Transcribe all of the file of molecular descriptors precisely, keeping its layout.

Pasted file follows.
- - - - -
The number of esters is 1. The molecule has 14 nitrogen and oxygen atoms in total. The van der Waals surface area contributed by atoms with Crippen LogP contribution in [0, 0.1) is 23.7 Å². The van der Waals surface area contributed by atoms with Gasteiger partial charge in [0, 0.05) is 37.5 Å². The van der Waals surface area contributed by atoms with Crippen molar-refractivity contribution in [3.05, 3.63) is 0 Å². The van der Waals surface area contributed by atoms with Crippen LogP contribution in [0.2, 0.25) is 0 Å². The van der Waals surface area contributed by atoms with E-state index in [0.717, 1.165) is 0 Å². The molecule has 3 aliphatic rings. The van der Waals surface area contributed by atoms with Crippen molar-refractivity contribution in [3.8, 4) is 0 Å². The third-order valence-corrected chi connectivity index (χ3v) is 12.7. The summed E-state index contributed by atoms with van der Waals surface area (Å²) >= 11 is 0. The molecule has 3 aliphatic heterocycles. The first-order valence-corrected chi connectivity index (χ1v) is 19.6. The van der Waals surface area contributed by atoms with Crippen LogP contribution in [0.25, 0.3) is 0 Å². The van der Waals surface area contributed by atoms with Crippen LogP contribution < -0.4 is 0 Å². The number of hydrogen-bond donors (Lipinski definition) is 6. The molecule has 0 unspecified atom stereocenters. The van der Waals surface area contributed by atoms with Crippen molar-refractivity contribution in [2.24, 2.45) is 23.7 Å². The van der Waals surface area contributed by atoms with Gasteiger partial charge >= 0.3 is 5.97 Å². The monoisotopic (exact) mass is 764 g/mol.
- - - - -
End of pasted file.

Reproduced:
The number of esters is 1. The molecule has 14 nitrogen and oxygen atoms in total. The van der Waals surface area contributed by atoms with Crippen LogP contribution in [0, 0.1) is 23.7 Å². The van der Waals surface area contributed by atoms with Gasteiger partial charge in [0, 0.05) is 37.5 Å². The van der Waals surface area contributed by atoms with Crippen molar-refractivity contribution in [3.05, 3.63) is 0 Å². The van der Waals surface area contributed by atoms with Crippen LogP contribution in [0.2, 0.25) is 0 Å². The van der Waals surface area contributed by atoms with E-state index in [0.717, 1.165) is 0 Å². The molecule has 3 aliphatic rings. The van der Waals surface area contributed by atoms with Crippen molar-refractivity contribution in [3.8, 4) is 0 Å². The third-order valence-corrected chi connectivity index (χ3v) is 12.7. The summed E-state index contributed by atoms with van der Waals surface area (Å²) >= 11 is 0. The molecule has 3 aliphatic heterocycles. The first-order valence-corrected chi connectivity index (χ1v) is 19.6. The van der Waals surface area contributed by atoms with Crippen LogP contribution in [0.25, 0.3) is 0 Å². The van der Waals surface area contributed by atoms with Crippen LogP contribution < -0.4 is 0 Å². The number of hydrogen-bond donors (Lipinski definition) is 6. The molecule has 0 unspecified atom stereocenters. The van der Waals surface area contributed by atoms with Crippen molar-refractivity contribution in [2.24, 2.45) is 23.7 Å². The van der Waals surface area contributed by atoms with Gasteiger partial charge >= 0.3 is 5.97 Å². The monoisotopic (exact) mass is 764 g/mol.